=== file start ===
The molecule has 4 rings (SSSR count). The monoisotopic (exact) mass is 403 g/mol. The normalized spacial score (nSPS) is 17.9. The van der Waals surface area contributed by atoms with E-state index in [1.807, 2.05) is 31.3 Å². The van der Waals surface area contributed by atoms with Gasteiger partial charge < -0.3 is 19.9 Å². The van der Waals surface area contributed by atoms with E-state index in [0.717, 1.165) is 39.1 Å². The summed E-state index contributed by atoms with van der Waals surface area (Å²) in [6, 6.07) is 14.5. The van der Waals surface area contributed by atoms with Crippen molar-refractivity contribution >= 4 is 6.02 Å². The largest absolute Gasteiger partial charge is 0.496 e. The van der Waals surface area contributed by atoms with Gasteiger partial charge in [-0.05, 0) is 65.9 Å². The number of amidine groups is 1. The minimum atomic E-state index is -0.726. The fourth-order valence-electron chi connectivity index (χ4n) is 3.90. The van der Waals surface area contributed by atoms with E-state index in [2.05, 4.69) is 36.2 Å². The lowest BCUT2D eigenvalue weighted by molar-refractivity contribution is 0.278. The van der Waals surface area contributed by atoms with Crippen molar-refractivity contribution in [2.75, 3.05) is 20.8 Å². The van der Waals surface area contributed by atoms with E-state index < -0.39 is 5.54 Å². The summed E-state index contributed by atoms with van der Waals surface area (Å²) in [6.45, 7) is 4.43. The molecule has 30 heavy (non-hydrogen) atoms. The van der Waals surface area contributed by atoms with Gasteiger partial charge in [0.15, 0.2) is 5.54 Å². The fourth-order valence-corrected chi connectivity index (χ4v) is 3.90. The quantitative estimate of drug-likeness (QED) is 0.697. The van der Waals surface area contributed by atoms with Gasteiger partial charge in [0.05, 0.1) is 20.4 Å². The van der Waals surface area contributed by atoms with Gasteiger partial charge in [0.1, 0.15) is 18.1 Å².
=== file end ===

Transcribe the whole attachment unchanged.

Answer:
The molecule has 4 rings (SSSR count). The monoisotopic (exact) mass is 403 g/mol. The normalized spacial score (nSPS) is 17.9. The van der Waals surface area contributed by atoms with E-state index in [1.807, 2.05) is 31.3 Å². The van der Waals surface area contributed by atoms with Gasteiger partial charge < -0.3 is 19.9 Å². The van der Waals surface area contributed by atoms with E-state index in [0.717, 1.165) is 39.1 Å². The summed E-state index contributed by atoms with van der Waals surface area (Å²) in [6, 6.07) is 14.5. The van der Waals surface area contributed by atoms with Crippen molar-refractivity contribution >= 4 is 6.02 Å². The largest absolute Gasteiger partial charge is 0.496 e. The van der Waals surface area contributed by atoms with Gasteiger partial charge in [-0.05, 0) is 65.9 Å². The number of amidine groups is 1. The minimum atomic E-state index is -0.726. The fourth-order valence-electron chi connectivity index (χ4n) is 3.90. The van der Waals surface area contributed by atoms with E-state index in [2.05, 4.69) is 36.2 Å². The lowest BCUT2D eigenvalue weighted by molar-refractivity contribution is 0.278. The van der Waals surface area contributed by atoms with Crippen molar-refractivity contribution in [2.75, 3.05) is 20.8 Å². The van der Waals surface area contributed by atoms with E-state index < -0.39 is 5.54 Å². The summed E-state index contributed by atoms with van der Waals surface area (Å²) in [6.45, 7) is 4.43. The molecule has 30 heavy (non-hydrogen) atoms. The van der Waals surface area contributed by atoms with Gasteiger partial charge in [0.15, 0.2) is 5.54 Å². The fourth-order valence-corrected chi connectivity index (χ4v) is 3.90. The quantitative estimate of drug-likeness (QED) is 0.697. The van der Waals surface area contributed by atoms with Gasteiger partial charge in [0.05, 0.1) is 20.4 Å². The van der Waals surface area contributed by atoms with Gasteiger partial charge in [0.1, 0.15) is 18.1 Å².